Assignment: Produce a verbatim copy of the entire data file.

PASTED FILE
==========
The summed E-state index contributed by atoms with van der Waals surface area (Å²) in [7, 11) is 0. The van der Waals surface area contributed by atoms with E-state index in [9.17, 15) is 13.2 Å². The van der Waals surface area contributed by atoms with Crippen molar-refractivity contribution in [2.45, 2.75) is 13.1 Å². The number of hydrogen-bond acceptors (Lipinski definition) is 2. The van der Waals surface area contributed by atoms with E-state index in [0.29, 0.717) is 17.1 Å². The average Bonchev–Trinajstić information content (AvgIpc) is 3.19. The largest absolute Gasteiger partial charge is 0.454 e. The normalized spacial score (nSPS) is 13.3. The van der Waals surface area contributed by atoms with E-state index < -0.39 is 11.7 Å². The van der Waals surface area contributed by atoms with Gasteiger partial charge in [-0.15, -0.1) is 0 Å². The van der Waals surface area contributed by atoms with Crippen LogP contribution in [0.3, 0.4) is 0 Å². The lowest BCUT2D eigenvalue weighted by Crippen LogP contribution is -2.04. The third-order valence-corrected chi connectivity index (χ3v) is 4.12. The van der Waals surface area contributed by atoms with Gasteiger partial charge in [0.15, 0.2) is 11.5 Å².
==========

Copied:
The summed E-state index contributed by atoms with van der Waals surface area (Å²) in [7, 11) is 0. The van der Waals surface area contributed by atoms with E-state index in [9.17, 15) is 13.2 Å². The van der Waals surface area contributed by atoms with Crippen molar-refractivity contribution in [2.45, 2.75) is 13.1 Å². The number of hydrogen-bond acceptors (Lipinski definition) is 2. The van der Waals surface area contributed by atoms with E-state index in [0.29, 0.717) is 17.1 Å². The average Bonchev–Trinajstić information content (AvgIpc) is 3.19. The largest absolute Gasteiger partial charge is 0.454 e. The normalized spacial score (nSPS) is 13.3. The van der Waals surface area contributed by atoms with E-state index < -0.39 is 11.7 Å². The van der Waals surface area contributed by atoms with Gasteiger partial charge in [-0.15, -0.1) is 0 Å². The van der Waals surface area contributed by atoms with Crippen LogP contribution in [0.3, 0.4) is 0 Å². The lowest BCUT2D eigenvalue weighted by Crippen LogP contribution is -2.04. The third-order valence-corrected chi connectivity index (χ3v) is 4.12. The van der Waals surface area contributed by atoms with Gasteiger partial charge in [0.15, 0.2) is 11.5 Å².